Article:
Dental implant technology has developed considerably and current implants are stable, durable and comfortable. But they have not always been so successful. Have you ever wondered how modern implants have appeared? Dr. Ronald Trevisani, a trusted oral surgeon in Orlando, shares the evolution of dental implants.

PRIMITIVE FORMS OF TOOTH REPLACEMENT

Civilization has been taken part in the loss of tooth for thousands of years. Older “dental implants” 

were actually known fragments of seashells and carved stones, the ancient Mayans (dating back to 600 A.D.) used to insert in their jaws to replace their teeth. 

Archaeologists have discovered evidence that these shells and stones sometimes ‘fused’ with the jawbones to provide a stable base for chewing.

VARIOUS DESIGNS AND FRAMEWORKS

In the years after the Second World War, two dentists were looking for a tooth replacement solution for people who find it very difficult to afford conventional dentures. Dr. Norman Goldberg and Dr. Aron Gershkoff began to collaborate on the first successful sub-periosteal implant, which was placed under the flap in the gums which are in contact with the jawbone (not implanted in the bone). Complications were common with these types of implants and according to the studies low survival rates were recorded. The doctors were the founder of the American Academy for Implant Dentistry.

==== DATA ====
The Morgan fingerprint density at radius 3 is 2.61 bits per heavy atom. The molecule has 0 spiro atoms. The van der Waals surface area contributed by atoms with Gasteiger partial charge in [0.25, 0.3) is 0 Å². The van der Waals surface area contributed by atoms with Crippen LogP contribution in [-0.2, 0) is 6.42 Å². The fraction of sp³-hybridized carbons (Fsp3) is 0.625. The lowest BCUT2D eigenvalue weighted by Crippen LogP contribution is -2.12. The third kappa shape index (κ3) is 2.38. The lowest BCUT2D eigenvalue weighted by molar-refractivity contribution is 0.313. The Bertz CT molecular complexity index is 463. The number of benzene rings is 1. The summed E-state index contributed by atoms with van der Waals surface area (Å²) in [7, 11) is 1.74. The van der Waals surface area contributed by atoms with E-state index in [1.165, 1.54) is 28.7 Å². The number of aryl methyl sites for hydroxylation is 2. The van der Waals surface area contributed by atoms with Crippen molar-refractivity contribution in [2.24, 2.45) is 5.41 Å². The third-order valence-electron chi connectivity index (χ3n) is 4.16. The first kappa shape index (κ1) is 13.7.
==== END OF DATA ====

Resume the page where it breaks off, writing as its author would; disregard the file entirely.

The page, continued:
In the late 1960s, Dr. Irwin Small developed the transosseous implant in which the skeletal plate was placed below the skin in the mouth and tied to the other side with the posts threaded through the bone. Complications were frequent and the surgical setting was long and invasive.

Then Dr. Leonard Linkow developed a “blade implant” or endosseous implant. This implant included the attachment of a large blade with the grooves on the bones of the jaw for anchoring the prosthesis or other dental prostheses. The endosseous implant did not have a high rate of success and is known to cause infection.

A SIGNIFICANT DISCOVERY

It was then that an important discovery was made. Most of those things that contributed to the success of dental implants are the concept referred to as osseointegration – the process in which the bone connects to titanium. Thanks to this Swedish orthopedic surgeon. Dr. Per-Ingvar Brånemark, who is recognized as the father of modern implants, made a breakthrough discovery that titanium has the property that permits it to connect with the bone. In the midst of research studies, he realized that he could not remove the small titanium cylinder he put in his bones to study how the bone healed.

Dr. Brånemark treats the first patient in titanium dental implants in the mid-1960s struggling to recognize and incorporate the concept into scientific and academic communities. Finally, during the 1990s, his techniques gained the recognition they deserved.

Modern implants are made of high-quality materials and are made by experienced oral surgeons such as Dr. Trevisani. When properly supported, implants have a very high survival rate with minimal complications.